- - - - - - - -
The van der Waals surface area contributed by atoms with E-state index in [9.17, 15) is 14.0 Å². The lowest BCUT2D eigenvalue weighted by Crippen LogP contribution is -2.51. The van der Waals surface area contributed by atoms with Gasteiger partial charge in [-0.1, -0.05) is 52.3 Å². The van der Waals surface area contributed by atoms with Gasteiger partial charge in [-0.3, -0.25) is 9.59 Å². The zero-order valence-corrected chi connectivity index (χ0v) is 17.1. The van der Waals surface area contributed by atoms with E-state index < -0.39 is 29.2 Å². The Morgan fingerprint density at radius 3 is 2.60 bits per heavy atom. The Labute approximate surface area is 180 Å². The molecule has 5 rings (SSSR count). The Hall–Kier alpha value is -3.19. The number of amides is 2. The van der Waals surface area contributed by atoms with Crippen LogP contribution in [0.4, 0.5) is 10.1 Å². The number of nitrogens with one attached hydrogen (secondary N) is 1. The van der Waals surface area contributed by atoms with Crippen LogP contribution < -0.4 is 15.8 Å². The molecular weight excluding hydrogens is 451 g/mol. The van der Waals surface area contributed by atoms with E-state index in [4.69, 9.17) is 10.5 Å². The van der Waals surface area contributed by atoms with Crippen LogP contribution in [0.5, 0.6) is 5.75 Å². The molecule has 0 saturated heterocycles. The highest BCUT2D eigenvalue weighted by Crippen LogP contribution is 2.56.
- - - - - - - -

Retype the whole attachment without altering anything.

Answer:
The van der Waals surface area contributed by atoms with E-state index in [9.17, 15) is 14.0 Å². The lowest BCUT2D eigenvalue weighted by Crippen LogP contribution is -2.51. The van der Waals surface area contributed by atoms with Gasteiger partial charge in [-0.1, -0.05) is 52.3 Å². The van der Waals surface area contributed by atoms with Gasteiger partial charge in [-0.3, -0.25) is 9.59 Å². The zero-order valence-corrected chi connectivity index (χ0v) is 17.1. The van der Waals surface area contributed by atoms with E-state index < -0.39 is 29.2 Å². The Morgan fingerprint density at radius 3 is 2.60 bits per heavy atom. The Labute approximate surface area is 180 Å². The molecule has 5 rings (SSSR count). The Hall–Kier alpha value is -3.19. The number of amides is 2. The van der Waals surface area contributed by atoms with Crippen LogP contribution in [0.4, 0.5) is 10.1 Å². The number of nitrogens with one attached hydrogen (secondary N) is 1. The van der Waals surface area contributed by atoms with Crippen LogP contribution < -0.4 is 15.8 Å². The molecular weight excluding hydrogens is 451 g/mol. The van der Waals surface area contributed by atoms with E-state index in [4.69, 9.17) is 10.5 Å². The van der Waals surface area contributed by atoms with Crippen LogP contribution in [0.5, 0.6) is 5.75 Å². The molecule has 0 saturated heterocycles. The highest BCUT2D eigenvalue weighted by Crippen LogP contribution is 2.56.